• Anthony Grande

    “You think every major democrat politician doesn’t count on the mob-vote in some way?”

    Yeah I know but that isn’t a reason to excuse them.

    We are forgetting the Vietname War:

    Democratic President Kennedy started it,

    Democratic President Johnson escalated it by inseting the draft,

    And Republican President Nixon tried to win it and he is the one who goes down in history as a tyrant and loser.

    What if Nixon was president in 1960 rather than Kennedy, would things be different?

  • G. Oren

    Silas – Somebody should do a study of politicians with “Kennedy Envy”. We know LBJ had his inferiority complex and so did Nixon.

    I’m a little younger than you and Dave (44 last August), but I’ve been politically “aware” since birth I guess. Ha! Ya’ll remember what it was like as Vietnam drug on but wound down, the sacrifice of troops as we “Vietnamized” the war and drew down our overall troop commitment. Nixon must have had a press conference every six weeks, seems like he was always out in front himself answering the press directly – peace with honor etc… he did the right thing in Dec. 72, bombed em back to the stone age and the NVA came back to the peace table by Jan. 73. Watergate encapsulated his ego problem, if he’d just’ve come clean in the beginning he would’ve wound up as a great president and the dems would not have had the opportunity to gut the CIA, the military etc.. in the mid 70′s. Lots of “if only’s” for Nixon – but history has been kinder to him than his contemporaries were – his version of realpolitik and Salt I were helpful in framing the Soviet’s position.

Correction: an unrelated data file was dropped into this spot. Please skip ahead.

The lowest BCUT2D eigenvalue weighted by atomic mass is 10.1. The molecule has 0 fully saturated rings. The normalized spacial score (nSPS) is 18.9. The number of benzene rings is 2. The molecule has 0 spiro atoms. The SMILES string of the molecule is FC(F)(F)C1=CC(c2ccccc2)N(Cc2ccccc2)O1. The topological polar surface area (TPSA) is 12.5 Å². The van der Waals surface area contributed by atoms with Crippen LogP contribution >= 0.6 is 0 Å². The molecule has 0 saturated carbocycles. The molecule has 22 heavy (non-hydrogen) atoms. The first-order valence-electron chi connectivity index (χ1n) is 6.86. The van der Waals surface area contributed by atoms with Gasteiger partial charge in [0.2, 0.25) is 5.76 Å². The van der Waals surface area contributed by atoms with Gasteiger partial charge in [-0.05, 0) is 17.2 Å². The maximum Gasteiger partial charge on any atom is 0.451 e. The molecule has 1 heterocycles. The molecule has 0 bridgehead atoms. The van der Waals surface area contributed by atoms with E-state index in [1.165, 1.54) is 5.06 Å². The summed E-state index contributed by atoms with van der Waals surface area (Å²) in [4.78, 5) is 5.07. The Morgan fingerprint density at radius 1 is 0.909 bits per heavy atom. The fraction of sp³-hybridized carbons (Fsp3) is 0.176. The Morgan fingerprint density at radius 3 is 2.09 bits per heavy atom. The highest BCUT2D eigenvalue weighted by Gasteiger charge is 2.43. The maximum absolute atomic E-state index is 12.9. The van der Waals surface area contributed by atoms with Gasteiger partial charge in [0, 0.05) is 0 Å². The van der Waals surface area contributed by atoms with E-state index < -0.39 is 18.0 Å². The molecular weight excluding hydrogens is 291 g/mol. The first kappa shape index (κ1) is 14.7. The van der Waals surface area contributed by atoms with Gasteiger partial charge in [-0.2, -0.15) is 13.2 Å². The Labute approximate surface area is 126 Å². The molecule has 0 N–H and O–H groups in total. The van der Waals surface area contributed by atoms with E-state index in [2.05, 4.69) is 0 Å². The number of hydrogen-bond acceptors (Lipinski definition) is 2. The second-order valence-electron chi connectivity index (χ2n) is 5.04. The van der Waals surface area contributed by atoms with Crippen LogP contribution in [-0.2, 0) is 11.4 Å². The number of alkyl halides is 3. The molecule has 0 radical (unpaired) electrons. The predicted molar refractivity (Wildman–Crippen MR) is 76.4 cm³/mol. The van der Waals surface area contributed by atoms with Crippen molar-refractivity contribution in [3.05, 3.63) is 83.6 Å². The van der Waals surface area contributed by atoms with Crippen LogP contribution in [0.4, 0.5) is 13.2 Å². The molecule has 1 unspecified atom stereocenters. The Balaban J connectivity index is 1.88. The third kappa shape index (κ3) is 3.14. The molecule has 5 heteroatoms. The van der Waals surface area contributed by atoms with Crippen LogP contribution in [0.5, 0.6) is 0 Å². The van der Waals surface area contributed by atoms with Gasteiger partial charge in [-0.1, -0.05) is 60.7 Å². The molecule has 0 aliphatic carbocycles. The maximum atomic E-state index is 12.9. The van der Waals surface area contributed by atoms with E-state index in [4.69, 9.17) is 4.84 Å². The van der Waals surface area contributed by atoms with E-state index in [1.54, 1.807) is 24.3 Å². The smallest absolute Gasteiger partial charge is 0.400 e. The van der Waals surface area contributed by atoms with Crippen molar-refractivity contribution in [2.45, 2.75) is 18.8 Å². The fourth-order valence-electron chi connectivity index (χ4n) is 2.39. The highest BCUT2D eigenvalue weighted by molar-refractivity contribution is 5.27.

• http://www.diablog.us Dave Nalle

    Anthony, a quick visit to google could set your historical information straight. US involvement started after the French began to pull out after Dien Bien Phu in 1954, with monetary aid and then unofficial direct involvement prior to Kennedy’s inauguration. True, Kennedy did send in the first official troops, but the CIA was operating in the area before 1960.

    If Nixon had won in 1960 I think our chances of nuclear conflict in the 1960s would have been enormously higher. Johnson couldn’t afford to be a cold warrior because of all the economic problems his policy helped to exacerbate.

    Dave

  • G. Oren